Many Iowans expressed concern that public schools will receive another historically low increase in state funding next year while GOP lawmakers approved a massive new tax giveaway to corporations and wealthy.  In addition to budget cuts, homeowners and farmers will be paying higher property taxes and a new sales tax for online purchases next year to pay for the new tax breaks approved this year.

Hard working Iowans who craft a budget every month for their family know and expect lawmakers to use the same principles that they do every month. Republican lawmakers have failed to live up to the expectations of Iowans, by running the state’s budget on a credit card and putting corporate tax cuts before everyday Iowans.

GOP Tax Giveaways Favor Wealthy, Corporations

On the last day of session, Republican lawmakers pushed through a $2.7 billion tax proposal that disproportionately benefits the wealthy and special interests. The bill came in spite of the fact the Governor and legislative leaders were forced to put $144 million on the state’s credit card last year to balance the state budget and made millions in budget cuts just weeks earlier in session.

The bill implements several new taxes, including taxes on streaming services like Netflix, digital products like phone apps, and an internet sales tax on purchases from places like eBay.  The revenue reductions will likely mean that Iowa families will also have to pay more in property taxes, tuition, and fees for government services to make up for the loss of revenue.  The budget mess already means Iowans are being shortchanged with fewer services for victims of domestic violence, fewer nursing home inspections, and little for public schools.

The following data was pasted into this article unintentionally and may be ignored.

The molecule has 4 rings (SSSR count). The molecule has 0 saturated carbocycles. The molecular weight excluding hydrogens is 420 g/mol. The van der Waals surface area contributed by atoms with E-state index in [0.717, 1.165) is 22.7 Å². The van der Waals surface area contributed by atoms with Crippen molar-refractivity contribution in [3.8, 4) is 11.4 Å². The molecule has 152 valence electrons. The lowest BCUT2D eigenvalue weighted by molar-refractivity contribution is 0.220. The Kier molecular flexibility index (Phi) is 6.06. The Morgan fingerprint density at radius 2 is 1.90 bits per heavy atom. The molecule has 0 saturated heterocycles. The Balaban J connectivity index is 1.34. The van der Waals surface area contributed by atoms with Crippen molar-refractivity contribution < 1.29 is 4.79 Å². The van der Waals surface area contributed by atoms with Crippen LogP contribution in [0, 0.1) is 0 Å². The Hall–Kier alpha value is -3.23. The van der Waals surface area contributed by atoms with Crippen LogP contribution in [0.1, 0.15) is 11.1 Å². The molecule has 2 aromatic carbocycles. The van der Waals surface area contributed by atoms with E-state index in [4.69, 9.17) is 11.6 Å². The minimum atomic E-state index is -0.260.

The Republican tax changes also do nothing to rein in corporate tax giveaways.  The bill also has nearly $500 million in new tax breaks for corporations in the state.  The bill heavily favors millionaires who will get a tax cut of $8,774 while everyday Iowans get just $56 on average in income tax reductions while having to pay for new taxes on things like Hulu, Spotify, ebooks, Uber, and online purchases.

Read More News from the Statehouse

K-12 School Aid Falls Short Again     
Iowa Republicans Pass Utility Legislation to Scale Back Energy Efficiency, Solar      
Beginning Steps Made Towards Improving Mental Health in Iowa     
Legislature Passes Water Quality Measures; More Work Needed    
Unconstitutional Six Week Abortion Ban Signed by Governor
Bi-Partisan Opioid Legislation Completed this Session     
Preventing Food Shaming Becomes Law    
Skills Training a Focus for Iowa Democrats    
Gun Rights Amendment Passes Legislature; Must Pass Again Next Session    
REAP Funded at Lowest Level in Over a Decade    
Lawmakers Continue the Push to End Medicaid Privatization     
2018 Natural Resources Legislative Update    
Retirement Systems in Iowa Remain Strong    
Law Aims to Protect Students from Concussions    
Iowa House Majority Enacts Anti-Immigration Legislation     
Continuing to Support Iowa’s Veterans     
Transportation Costs and School Aid Formula Issues Addressed    
Legislature Creates More Protections for Consumers
School Security and Suicide Prevention

Contact Representative Phil Miller

1009 Grand Ave
Iowa House of Representatives
Des Moines, IA 50319
902 S. Suncrest Drive
Fairfield, IA 52556